Saint Paul the Apostle provides a roadmap to healing division in his letter to the Church of Corinth, which urges the congregation to counter discord with love.
by Neely Rentz Lane
As a part of my ordination journey, I attended a workshop guiding clergy in conflict resolution and mediation skills. Conflict is inevitable in every social system—families, churches, businesses, etc.—but it can be a healthy opportunity for growth. When our social systems are experiencing conflict, our goal should be to remain a calm or non-anxious presence to avoid contributing to the uneasiness. We can show up in the conference room, the zoom call or around the dinner table as a non-anxious presence in times of high tension. It is about entering into dialogue and actively listening to one another. Active listening involves listening as another person dives in, and it is a way of showing love.
Paul exemplifies this in a letter to the Church of Corinth in 1 Corinthians 13:1–13. The Church in Corinth was in a quarrel. The body was up in arms about how it was to gather and be a church. People had stopped respecting one another and letting everyone’s voice be heard around the table. They started posting about one another on Facebook and engaging in gossip while making assumptions about one another, so when the church gathered on Sunday morning, their worship space was disruptive and divided because they did not recognize one another’s gifts.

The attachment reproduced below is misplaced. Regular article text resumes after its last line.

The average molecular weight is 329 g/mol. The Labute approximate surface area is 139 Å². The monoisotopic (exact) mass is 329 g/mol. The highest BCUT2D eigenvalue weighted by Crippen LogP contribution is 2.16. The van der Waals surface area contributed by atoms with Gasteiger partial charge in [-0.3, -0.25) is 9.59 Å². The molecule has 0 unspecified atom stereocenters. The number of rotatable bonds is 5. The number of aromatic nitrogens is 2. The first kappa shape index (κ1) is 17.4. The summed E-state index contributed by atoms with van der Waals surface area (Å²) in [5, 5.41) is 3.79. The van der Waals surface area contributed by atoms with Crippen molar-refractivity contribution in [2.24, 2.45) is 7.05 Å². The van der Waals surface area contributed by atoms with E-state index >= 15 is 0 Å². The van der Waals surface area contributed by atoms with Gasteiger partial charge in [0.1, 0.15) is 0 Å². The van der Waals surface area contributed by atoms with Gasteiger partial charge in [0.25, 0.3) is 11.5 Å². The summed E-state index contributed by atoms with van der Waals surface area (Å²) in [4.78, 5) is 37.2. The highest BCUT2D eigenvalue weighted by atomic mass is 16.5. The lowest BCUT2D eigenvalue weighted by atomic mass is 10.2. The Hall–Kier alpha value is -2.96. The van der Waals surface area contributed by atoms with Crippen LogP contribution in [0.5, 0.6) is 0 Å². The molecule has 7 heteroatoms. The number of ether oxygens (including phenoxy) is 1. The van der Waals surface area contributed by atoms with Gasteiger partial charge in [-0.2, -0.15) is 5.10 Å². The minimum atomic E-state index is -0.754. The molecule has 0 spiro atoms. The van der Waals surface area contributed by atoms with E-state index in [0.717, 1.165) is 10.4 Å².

“Love is the willingness to engage in conflict mediation, resolution and transformation. Do we not need that more than ever in our society?”Neely Rentz Lane
As conflict mediator, Paul holds space for the divided and arguing congregation by urging them to engage in resolution on the basis of love—messy, hard, real, vulnerable, scrappy love. Paul writes to remind them that while they have different spiritual gifts, each comes from the same spirit—a variety of voices, beliefs, ideas and opinions, but one Lord. All these gifts are meant to come together in unity to glorify God, not to become the basis of division or separation.
Paul writes to the Corinthians, “Beloved children of God, have you forgotten the way of love? Have you forgotten what love looks like? What God’s love looks like? Because if you have forgotten, then your gifts don’t mean anything.” He is writing to the Corinthians to engage in conflict resolution by actively listening to one another so that the body could be who God has created and is creating them to be: the church. People of Newton County, we must remember what love is. Love is the willingness to engage in conflict mediation, resolution and transformation. Do we not need that more than ever in our society?
These past two years have been challenging. The temperature in our nation has been hot. The division is heavy, real and hurtful. We know it all too well. We can feel it when we walk into a room, only to be sized up and labeled. The conflict in our hearts, homes and nation can be felt when scrolling through your Facebook page, in our body language and in how we speak to and about one another.
We are not much different than the Corinthians. We are now the Church in 2022, and Paul is telling us to remember what love is.
Neely Rentz Lane is the senior pastor at First Presbyterian Church of Covington. For information, visit FPCCOV.org.